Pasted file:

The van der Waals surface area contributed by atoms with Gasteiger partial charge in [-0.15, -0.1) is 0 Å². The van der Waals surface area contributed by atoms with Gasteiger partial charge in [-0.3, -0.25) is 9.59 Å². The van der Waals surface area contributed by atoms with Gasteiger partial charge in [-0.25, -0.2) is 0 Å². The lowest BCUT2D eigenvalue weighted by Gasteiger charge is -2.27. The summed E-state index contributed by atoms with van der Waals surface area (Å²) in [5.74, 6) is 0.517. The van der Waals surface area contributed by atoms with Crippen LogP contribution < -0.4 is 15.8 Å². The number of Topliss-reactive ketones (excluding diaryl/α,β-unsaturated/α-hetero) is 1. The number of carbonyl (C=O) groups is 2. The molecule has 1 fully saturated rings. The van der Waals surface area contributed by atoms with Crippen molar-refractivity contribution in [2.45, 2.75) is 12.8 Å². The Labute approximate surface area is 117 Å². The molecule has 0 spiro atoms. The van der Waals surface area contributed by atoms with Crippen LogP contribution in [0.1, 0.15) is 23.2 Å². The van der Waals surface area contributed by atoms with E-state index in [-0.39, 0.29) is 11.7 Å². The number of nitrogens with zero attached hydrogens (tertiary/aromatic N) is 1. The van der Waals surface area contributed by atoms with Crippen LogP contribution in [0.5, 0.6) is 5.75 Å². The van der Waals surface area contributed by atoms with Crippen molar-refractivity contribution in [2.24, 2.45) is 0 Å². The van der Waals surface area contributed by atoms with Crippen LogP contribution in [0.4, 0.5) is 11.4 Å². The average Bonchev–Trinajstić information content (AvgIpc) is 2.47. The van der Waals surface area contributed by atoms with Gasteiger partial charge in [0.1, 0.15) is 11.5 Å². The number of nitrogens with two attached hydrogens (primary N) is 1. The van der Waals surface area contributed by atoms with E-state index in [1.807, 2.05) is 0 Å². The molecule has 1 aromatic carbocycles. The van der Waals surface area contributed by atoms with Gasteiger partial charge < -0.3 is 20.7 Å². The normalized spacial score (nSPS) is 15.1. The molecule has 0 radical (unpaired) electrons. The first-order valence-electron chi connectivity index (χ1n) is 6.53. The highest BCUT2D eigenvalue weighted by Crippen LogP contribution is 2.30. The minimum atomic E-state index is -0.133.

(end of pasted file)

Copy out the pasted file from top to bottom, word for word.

The van der Waals surface area contributed by atoms with Gasteiger partial charge in [-0.15, -0.1) is 0 Å². The van der Waals surface area contributed by atoms with Gasteiger partial charge in [-0.3, -0.25) is 9.59 Å². The van der Waals surface area contributed by atoms with Gasteiger partial charge in [-0.25, -0.2) is 0 Å². The lowest BCUT2D eigenvalue weighted by Gasteiger charge is -2.27. The summed E-state index contributed by atoms with van der Waals surface area (Å²) in [5.74, 6) is 0.517. The van der Waals surface area contributed by atoms with Crippen LogP contribution < -0.4 is 15.8 Å². The number of Topliss-reactive ketones (excluding diaryl/α,β-unsaturated/α-hetero) is 1. The number of carbonyl (C=O) groups is 2. The molecule has 1 fully saturated rings. The van der Waals surface area contributed by atoms with Crippen molar-refractivity contribution in [2.45, 2.75) is 12.8 Å². The Labute approximate surface area is 117 Å². The molecule has 0 spiro atoms. The van der Waals surface area contributed by atoms with Crippen LogP contribution in [0.1, 0.15) is 23.2 Å². The van der Waals surface area contributed by atoms with E-state index in [-0.39, 0.29) is 11.7 Å². The number of nitrogens with zero attached hydrogens (tertiary/aromatic N) is 1. The van der Waals surface area contributed by atoms with Crippen LogP contribution in [0.5, 0.6) is 5.75 Å². The van der Waals surface area contributed by atoms with Crippen molar-refractivity contribution in [2.24, 2.45) is 0 Å². The van der Waals surface area contributed by atoms with Crippen LogP contribution in [0.4, 0.5) is 11.4 Å². The average Bonchev–Trinajstić information content (AvgIpc) is 2.47. The van der Waals surface area contributed by atoms with Gasteiger partial charge in [0.1, 0.15) is 11.5 Å². The number of nitrogens with two attached hydrogens (primary N) is 1. The van der Waals surface area contributed by atoms with E-state index in [1.807, 2.05) is 0 Å². The molecule has 1 aromatic carbocycles. The van der Waals surface area contributed by atoms with Gasteiger partial charge < -0.3 is 20.7 Å². The normalized spacial score (nSPS) is 15.1. The molecule has 0 radical (unpaired) electrons. The first-order valence-electron chi connectivity index (χ1n) is 6.53. The highest BCUT2D eigenvalue weighted by Crippen LogP contribution is 2.30. The minimum atomic E-state index is -0.133.